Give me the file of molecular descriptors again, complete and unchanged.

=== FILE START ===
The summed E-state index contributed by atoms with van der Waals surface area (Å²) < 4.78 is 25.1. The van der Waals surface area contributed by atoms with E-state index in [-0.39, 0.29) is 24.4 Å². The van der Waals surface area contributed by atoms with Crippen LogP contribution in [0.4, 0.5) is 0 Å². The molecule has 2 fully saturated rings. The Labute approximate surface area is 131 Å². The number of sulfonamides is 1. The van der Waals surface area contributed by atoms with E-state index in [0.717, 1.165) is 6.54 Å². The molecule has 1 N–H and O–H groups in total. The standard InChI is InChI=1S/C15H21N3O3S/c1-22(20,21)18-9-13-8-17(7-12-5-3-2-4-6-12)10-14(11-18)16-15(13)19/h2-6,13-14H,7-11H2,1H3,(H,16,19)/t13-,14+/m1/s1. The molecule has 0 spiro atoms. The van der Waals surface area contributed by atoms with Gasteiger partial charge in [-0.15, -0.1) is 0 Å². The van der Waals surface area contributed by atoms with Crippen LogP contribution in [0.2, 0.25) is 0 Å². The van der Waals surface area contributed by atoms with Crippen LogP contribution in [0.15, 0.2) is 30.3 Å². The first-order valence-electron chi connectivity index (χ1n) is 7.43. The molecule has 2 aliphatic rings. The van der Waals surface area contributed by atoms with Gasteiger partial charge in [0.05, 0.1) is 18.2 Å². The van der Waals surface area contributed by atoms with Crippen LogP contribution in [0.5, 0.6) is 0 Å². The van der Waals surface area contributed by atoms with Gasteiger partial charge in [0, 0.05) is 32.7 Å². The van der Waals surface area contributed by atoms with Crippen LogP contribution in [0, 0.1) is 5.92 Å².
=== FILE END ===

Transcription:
The summed E-state index contributed by atoms with van der Waals surface area (Å²) < 4.78 is 25.1. The van der Waals surface area contributed by atoms with E-state index in [-0.39, 0.29) is 24.4 Å². The van der Waals surface area contributed by atoms with Crippen LogP contribution in [0.4, 0.5) is 0 Å². The molecule has 2 fully saturated rings. The Labute approximate surface area is 131 Å². The number of sulfonamides is 1. The van der Waals surface area contributed by atoms with E-state index in [0.717, 1.165) is 6.54 Å². The molecule has 1 N–H and O–H groups in total. The standard InChI is InChI=1S/C15H21N3O3S/c1-22(20,21)18-9-13-8-17(7-12-5-3-2-4-6-12)10-14(11-18)16-15(13)19/h2-6,13-14H,7-11H2,1H3,(H,16,19)/t13-,14+/m1/s1. The molecule has 0 spiro atoms. The van der Waals surface area contributed by atoms with Gasteiger partial charge in [-0.15, -0.1) is 0 Å². The van der Waals surface area contributed by atoms with Crippen LogP contribution in [0.2, 0.25) is 0 Å². The van der Waals surface area contributed by atoms with Crippen LogP contribution in [0.15, 0.2) is 30.3 Å². The first-order valence-electron chi connectivity index (χ1n) is 7.43. The molecule has 2 aliphatic rings. The van der Waals surface area contributed by atoms with Gasteiger partial charge in [0.05, 0.1) is 18.2 Å². The van der Waals surface area contributed by atoms with Crippen LogP contribution in [0.5, 0.6) is 0 Å². The van der Waals surface area contributed by atoms with Gasteiger partial charge in [0, 0.05) is 32.7 Å². The van der Waals surface area contributed by atoms with Crippen LogP contribution in [0, 0.1) is 5.92 Å².